Backyard Ham Choy
Rootling around for a quick blog post today I look out of my own kitchen window and see a neat row of green vegetables lined up in the bright winter sun. My mother in law (henceforth known as MIL) goes about her business peacefully and keeps very much to herself. Our philosophies on horticulture differ greatly and we keep very separate gardens. But this I cannot ignore, I need to record it before the skill disappears.
It turns out to be the art of simple pickling greens known as Ham Choy – and from what I can gather Ham refers to salt and Choy is general purpose green vegetable, in this case mustard greens. (The Hakka language is startlingly blunt and does have room for spare words – when I first got involved with it 22 years ago I was eager to learn the English translation of the months of the year, imagining August to be “Golden Moon and Plentiful Harvest Month“. It is “Month Eight”, and no prizes for guessing the translation of the remaining eleven.)
MIL learned how to make Ham Choy from her Hakka-speaking Cantonese mother and had always seen this practice happening around her, performed by the women of her family. It is an old way of preserving green vegetables in tropical conditions practiced all over South-East Asia and the pickling process is very, very simple.
The outer leaves only of the mustard greens are separated and left to wilt in the sun, the cellulose breaking down to allow for better pickling cure absorption I suggest? No, no, so it not hard. Of course. The tender hearts go mushy, as far as I can make out, and are rejected.
After the heat of the day, my MIL will take 4 parts vinegar (any vinegar) to one part salt and brings it to the boil with an unquantifiable volume of water – I suspect one has to know the volume of the family pickling jar and of the leaves to be pickled and judging from the amount wilting today I would say 300g. The brine solution is brought to the boil and left to cool while the wilted leaves are rinsed and packed in to the jar. The brine is poured over until the whole leaves are covered and an ingenious device is used to make sure they don’t poke out of the brine and start to oxidise – a smaller jar immersed in the brine. The addition of sugar can correct a too salty or too sour brine.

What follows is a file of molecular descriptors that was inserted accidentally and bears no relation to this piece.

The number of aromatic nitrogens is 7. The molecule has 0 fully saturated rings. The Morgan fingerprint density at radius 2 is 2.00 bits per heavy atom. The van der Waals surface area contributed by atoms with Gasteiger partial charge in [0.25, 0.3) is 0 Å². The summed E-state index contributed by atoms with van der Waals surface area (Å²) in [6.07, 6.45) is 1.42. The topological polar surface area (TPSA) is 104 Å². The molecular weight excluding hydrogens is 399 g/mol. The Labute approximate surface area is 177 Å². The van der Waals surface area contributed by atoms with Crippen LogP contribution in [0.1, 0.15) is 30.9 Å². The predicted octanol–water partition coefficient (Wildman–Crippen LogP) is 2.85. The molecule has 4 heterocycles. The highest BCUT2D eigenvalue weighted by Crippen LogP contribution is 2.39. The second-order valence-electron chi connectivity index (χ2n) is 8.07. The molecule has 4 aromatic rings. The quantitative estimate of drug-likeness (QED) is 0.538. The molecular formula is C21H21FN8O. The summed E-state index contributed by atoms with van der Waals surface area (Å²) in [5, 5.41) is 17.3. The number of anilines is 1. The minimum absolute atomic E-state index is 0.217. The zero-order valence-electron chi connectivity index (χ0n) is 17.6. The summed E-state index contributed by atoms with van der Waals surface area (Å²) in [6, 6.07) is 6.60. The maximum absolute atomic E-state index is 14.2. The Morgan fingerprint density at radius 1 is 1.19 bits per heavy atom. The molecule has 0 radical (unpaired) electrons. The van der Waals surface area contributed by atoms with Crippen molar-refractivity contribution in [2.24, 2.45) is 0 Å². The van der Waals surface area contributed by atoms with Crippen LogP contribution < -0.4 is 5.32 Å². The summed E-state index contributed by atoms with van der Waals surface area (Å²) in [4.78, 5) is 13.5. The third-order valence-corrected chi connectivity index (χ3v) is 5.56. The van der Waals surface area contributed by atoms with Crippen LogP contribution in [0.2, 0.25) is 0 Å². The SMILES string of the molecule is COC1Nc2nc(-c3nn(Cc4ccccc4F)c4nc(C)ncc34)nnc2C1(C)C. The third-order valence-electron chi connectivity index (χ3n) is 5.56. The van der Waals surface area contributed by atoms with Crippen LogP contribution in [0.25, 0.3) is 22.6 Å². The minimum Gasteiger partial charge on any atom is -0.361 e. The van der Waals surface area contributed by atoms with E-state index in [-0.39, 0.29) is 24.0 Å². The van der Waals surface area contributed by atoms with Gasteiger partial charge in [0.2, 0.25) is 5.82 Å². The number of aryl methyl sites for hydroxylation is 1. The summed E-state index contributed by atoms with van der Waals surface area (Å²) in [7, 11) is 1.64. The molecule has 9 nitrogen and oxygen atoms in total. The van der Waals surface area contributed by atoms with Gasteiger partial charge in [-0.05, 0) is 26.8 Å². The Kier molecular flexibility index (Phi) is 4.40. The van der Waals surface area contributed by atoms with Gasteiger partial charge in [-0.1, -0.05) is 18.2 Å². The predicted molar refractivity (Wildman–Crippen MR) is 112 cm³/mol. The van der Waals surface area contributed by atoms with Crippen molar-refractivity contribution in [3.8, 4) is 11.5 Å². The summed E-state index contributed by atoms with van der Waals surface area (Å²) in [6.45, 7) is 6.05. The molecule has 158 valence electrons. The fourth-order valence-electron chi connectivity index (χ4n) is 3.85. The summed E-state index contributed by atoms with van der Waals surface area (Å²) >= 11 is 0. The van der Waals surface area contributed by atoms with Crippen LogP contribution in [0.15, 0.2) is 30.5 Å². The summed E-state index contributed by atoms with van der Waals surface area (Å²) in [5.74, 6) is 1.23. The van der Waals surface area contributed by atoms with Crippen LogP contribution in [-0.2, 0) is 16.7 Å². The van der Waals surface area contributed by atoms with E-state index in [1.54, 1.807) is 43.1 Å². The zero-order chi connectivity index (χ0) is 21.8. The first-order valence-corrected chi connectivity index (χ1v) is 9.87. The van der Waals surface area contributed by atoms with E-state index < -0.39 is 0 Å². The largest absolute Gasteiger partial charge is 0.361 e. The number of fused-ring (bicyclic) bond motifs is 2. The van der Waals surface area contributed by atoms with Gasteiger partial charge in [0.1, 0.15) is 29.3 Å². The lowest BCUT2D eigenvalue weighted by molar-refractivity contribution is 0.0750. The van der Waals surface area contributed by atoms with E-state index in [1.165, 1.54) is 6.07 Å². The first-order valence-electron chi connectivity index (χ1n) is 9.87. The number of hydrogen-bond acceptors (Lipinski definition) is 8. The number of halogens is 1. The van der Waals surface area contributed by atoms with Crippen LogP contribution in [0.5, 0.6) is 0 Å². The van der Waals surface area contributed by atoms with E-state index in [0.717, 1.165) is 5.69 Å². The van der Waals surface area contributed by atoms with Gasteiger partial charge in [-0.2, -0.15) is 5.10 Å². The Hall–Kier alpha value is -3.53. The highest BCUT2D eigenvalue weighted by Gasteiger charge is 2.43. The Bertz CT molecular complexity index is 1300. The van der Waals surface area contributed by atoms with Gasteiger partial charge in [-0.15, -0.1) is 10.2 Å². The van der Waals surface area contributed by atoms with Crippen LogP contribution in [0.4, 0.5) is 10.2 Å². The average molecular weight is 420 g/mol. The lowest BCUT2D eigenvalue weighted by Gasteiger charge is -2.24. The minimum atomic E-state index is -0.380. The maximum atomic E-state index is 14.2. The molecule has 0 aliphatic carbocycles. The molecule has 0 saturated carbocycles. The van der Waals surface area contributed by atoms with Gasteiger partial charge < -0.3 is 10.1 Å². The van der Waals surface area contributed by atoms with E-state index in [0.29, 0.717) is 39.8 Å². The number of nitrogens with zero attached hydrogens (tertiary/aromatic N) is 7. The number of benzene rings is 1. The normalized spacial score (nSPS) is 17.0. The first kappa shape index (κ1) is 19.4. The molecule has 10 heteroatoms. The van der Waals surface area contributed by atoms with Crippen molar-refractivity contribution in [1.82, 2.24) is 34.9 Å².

The pickling process takes one week at room temperature and you get pickled mustard greens, or Ham Choy.
I wonder aloud if, like the Japanese pickled Daikon and other pickled vegetables known as Tsukemono, Ham Choy imparts particular nutrients to the diet or enhances some digestive or otherwise bodily function? No, no. Cook with ginger and pork. I am not sure that the abundance of mustard greens correlated to the availability of pork when my MIL and her family spent the years of WWII hiding from the Japanese in the interior of British North Borneo but I’m not inclined to argue the toss; my MIL is not a particularly effusive person and I am simply happy to have had the opportunity to record this family tradition. Sometimes it’s best to take off the lab coat and just accept things on face value.
However, I will take the liberty of surmising that the reason the leaves are kept whole and not chopped is to reduce the surface area and the leeching of nutrient-rich fluids as a fuel for any bacteria involved in fermentation, after all that is the main reason cabbage is chopped for sauerkraut. In any case, she promises to cook some when this batch is ready. Perhaps we can look forward to something like this
- taken from Let’s Eat Malaysian blog, http://www.letseatmalaysian.com
- or this from Food Endeavours of the Blue Apocolypse’s recipe for stir fried pickled mustard greens with chicken and pork balls.